Bank Stock List. Latest prices of bank stocks thii week.
B.VNKS.
BANKS. Bid. "AsitHid. Ask.
BAMIC8.
Bid. Ask.

—

[

i

3,0

M.l

5,61*5.7

2,537,0
5,0.50.0
1,.
590,0

11.79.f.O
6.016.11
1,8'28.«

b.

117>«b.

Oomstock Tanndl — In-. 43..
lOHb.
Qoorgia Padllc— Ist 6a g.... loo b.
2d ni >rt. Income
Consol 5a, g
"eT'b
Income53
b.
Mem ACharle^ton—Con. 7 g. 95 b.

Sard

ll,14.',0

2.6S0,0
10.113,0
0.139,7
3,430.0
3.920.7
8,624,3
5.921,3
5,191,9
2,134,7

b.

I03^b.
i -'d
g 63.
Coil— Ist g 63
»9 b.
unOle— lat g. 63 105 b.

Cllir,.k?> ...

Pleai. Valley

'

1.017.2
20.033,8

6,58
3,-8^,1
21.509.1

Bid.

62
72
1913 lomioft
lOlia 102%
1913
1013
76
76%

$

15...
22...

8

28.

6s. consolidated bonds
6s, consolidaiod, 2d series, rests.
6s. deferred t*st reo'ts. stamped.

$

1,S''5.6

2,2/.'j,2

Oct.
Oct.

5b
38

Specie.

$

22...

Oct,

4,579,11

2,550,0
1,081,2
8,708,9

21

Boston and Philadelphia Itanbs

Phlln.<

23,9ol,l

8; 3,3
4'0,8

1,000,0

—

"
"

City,

..

Oot

1,8»W,0

565.1
7S,9

Dot.

25 Feb.
27 Mar.
72
82 Jan.
4i>9 27 Jan.
42 Oofc.
: 40",
32 Sept. 46 Hi Feb.
f 36
10 May
It's
12 AUff.
:
40
37«9 Apr.
4.M« Jan.
t
280 300 276 Feb. 300 >9 Auk.
114 Feb. 118 Jan.
75
80
37 Jan.
87>« Aug.
3>« Mar.
3
4
4% Jana
17
21
16 Mar. 22>4 Jan.
12 July
15>«Mar.
61
44 Apr.
64
63>aOct.
140 Jan. 148 Oct.
tl48

26

Virgmia—68. old

4%

1...

11.8'i4,6
2,866, H

417,'2

5,S72,;

Hauo.er

Oct.
"

368,0
948,0
250,7

5,3o5,l

8,326,.'S

70o,n
1,000,0
600,0
600,0

1,276,0

2,6S1,»

1,0110,0' 1,561,9

•JOi\0

38'.,

430,0
660,0
578,0

24,124,"'
3,823,-'

Mer'-antile
Pailiic
RepMlilic.
Chatlia tt
People's

.\mertca

777,0
2,421,6

1,(100,0

19.1,*

Broadway

Ii

73'2,0
1,990,-'

1"7,4

Commerce

Nor-

1,810,0
1,456,0
1,544.7

10,980,0
10,840,0
7,438,9
5.H77,0
16,810,2
4,614,0

6,981,1

6,000,0
5,000.0

........

$

$

$

$

York.

66%

19% June

24
22

settlement, 6b

Siirvlas.

N. York.

S»pt24

New

4I11
4''9

100
1919 1231a 126
oou.. 1803-1804 102

Banks.

Ba.nks.
(OOsomltlcd.)

New

90

omit two ciphers

Oct.
Dot.

25 >« Dot.

S.C. (cont.)— Brown consol.68.1893
Tennessee 68, old
1892-1 898!
Compromise, 3-4-5-08
1912

4^

I

South Carolina— (is. non-fund.lsSS

105
94

29%

Feb.

17'4 Apr.
57i« M^r.

SECURITIES.

Ask.

Bid.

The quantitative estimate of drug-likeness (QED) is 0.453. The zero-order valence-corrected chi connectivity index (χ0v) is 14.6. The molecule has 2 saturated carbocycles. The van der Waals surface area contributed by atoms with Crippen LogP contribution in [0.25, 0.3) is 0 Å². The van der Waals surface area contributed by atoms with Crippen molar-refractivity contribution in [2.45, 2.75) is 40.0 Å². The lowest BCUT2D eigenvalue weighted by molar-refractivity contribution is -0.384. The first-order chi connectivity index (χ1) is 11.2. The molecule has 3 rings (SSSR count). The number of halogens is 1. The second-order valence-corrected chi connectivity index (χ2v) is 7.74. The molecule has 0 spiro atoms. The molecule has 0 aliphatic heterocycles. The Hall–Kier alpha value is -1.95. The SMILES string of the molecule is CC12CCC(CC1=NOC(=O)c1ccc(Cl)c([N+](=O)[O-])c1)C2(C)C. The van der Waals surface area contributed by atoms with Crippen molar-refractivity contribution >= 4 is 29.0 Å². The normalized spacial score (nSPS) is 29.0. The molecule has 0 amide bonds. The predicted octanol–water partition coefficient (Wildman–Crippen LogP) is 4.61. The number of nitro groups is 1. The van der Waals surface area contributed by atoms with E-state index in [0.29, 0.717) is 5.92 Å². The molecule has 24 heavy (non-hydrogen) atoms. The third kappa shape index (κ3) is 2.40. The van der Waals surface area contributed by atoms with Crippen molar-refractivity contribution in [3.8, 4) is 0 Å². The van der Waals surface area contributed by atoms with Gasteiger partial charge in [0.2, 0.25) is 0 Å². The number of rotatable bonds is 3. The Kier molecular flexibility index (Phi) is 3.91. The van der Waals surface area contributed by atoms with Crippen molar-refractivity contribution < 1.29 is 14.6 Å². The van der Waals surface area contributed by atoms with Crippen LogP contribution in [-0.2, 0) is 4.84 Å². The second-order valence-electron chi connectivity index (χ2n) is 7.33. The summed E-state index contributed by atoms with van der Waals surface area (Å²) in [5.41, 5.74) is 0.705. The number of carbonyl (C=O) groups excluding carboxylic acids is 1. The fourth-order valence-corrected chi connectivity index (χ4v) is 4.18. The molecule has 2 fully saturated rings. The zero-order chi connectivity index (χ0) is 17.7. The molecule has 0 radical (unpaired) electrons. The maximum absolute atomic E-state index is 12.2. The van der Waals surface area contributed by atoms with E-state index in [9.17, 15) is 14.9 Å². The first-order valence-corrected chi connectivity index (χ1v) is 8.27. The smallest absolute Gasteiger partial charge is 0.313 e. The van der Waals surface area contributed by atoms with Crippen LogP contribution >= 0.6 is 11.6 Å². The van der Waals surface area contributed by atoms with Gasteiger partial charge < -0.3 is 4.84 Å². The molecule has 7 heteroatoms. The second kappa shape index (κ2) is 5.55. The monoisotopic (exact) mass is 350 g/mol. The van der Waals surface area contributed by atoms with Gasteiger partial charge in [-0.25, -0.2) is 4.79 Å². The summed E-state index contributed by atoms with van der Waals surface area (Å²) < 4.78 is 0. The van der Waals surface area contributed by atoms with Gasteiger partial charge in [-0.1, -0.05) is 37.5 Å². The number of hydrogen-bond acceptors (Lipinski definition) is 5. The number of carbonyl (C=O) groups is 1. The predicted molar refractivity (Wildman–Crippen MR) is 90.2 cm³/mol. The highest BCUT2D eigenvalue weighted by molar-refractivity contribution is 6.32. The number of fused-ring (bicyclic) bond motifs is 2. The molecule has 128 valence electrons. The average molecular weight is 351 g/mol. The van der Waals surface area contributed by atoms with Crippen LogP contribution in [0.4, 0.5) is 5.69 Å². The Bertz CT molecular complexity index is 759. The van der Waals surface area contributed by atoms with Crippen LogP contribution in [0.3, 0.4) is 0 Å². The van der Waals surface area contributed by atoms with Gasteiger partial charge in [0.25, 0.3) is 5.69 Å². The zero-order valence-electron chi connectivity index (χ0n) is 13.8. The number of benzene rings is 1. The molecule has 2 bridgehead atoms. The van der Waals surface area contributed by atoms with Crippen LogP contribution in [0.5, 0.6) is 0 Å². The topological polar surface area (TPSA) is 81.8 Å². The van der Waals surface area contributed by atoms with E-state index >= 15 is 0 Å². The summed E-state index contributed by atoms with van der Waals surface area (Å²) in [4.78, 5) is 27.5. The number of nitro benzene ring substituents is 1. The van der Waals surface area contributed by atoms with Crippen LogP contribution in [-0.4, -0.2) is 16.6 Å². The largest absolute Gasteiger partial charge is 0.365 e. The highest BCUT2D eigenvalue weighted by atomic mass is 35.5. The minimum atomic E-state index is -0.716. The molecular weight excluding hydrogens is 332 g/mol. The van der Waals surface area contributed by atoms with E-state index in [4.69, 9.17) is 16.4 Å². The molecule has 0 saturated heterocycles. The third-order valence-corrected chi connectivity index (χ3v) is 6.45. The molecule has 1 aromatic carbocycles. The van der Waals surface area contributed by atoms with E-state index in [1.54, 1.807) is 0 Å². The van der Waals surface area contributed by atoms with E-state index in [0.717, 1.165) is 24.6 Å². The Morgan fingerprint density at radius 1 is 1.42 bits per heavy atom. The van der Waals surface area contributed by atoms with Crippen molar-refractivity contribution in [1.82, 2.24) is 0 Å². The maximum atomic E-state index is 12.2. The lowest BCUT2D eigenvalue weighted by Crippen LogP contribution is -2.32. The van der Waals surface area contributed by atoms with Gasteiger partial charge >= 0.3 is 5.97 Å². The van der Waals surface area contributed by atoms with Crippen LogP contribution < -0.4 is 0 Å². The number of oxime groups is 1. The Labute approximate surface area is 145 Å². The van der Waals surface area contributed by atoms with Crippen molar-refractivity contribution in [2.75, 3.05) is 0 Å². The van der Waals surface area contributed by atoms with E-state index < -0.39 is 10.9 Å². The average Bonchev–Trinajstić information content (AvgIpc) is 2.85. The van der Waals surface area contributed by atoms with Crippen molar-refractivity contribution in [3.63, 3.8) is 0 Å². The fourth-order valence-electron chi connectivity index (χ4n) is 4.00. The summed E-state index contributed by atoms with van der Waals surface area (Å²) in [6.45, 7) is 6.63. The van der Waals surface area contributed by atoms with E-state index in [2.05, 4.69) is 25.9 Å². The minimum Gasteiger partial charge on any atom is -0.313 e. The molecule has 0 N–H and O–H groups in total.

1893 100
JAJ 30
1900
10
1898
15
3

RR

Biiecial tax, Class

Consolidated 4s
6s

Bank Statement

22, 1892, is as follows.

Chatham

»>«

190

1894-1-95 103

City

SECURITIES.

7

26

io<m 79% May 107

23M 24 >*

Actual sales.

Ask,

Bid.

49>aJiilr
123 Aug.
89 Jolir
125 Cot.
115 Oot.
14>a Feb.
108 Oot.
93>aJiui«
94<4 Jan. lUiflOot.
99 Aug. 110 Got.
12 May
18>«Jaii.
148 Jan. 164 Sept.

:ii3i>B

1

BiQhml.

JulT
40 Apr.
Mar. 151 JoM
July
79 Mar.
Mar.
4>iJaD.
Jan.
32 BeDl^
Jan.
26 FeV.
May 38>« Fab.

1434 Apr. 150i,jnlrj

:i23
112

.

New York— 6s, loan
1906 101 >4 102
North Carolina— 63, old
106
1906 105
Funding act
1906 95 100
19^0 95
96% Now bonds. JAJ
1892

6

to

33
128
76
1

NEW YORK STOCK EXCHANGE PRICES.—Sr^TB BONDS OCTOBER
Alabama— Class

Lottut.

33
100 150
100
100
100 26

Fran. 1st prof

$aU$J

Anif* (mitt) in 18M.

Ask.

Bid.

Haute... lOO

Carolina
Toledo Peoria A Western
Toledo at. L. A Kansaa City II
Vlrgijil* Midland

Oct.

7''8

4
:

65

^t. 1,.
.~<uuih

150 Ml Oct
23 19 May
Jnly
IIH Aug.
Aug. 25 AUK.
Mar.
ll^s Aug.
Fob.
35 ig June

Mar.

3
87

8

Mav
88% June

Oct.

Jan.

Jan.

latest price this week.

;

Mar.
Feb.
Jan.

8>4 Apr.

Worrii* & Ks?ox
N. Y. Lack. A Western
». Y. & Norllurn pref
20 >« 15
60
Norfolk & Soutliprn
50)«
Feorlailc Eastern
100
9
12
8
162
PltM. Pt. Wajne A Chicago.... 100 l.%3>j 155
Rensselaer A (Saratoga
100 176 182 161
Kichmottd Terni"! tr. receipts. .100
6^
40 >a
Do
pref. tr. receipts.. 100
flt. Joseph A Grand Island
100
9
*

32

Sept.

80
7

7

13

60 87
60 105
100
50 :i&i>e
100
100 : 20
100 56

Pri'fiTrc'd

Mexican Nuttonal

Jan.

78 \
38
7
150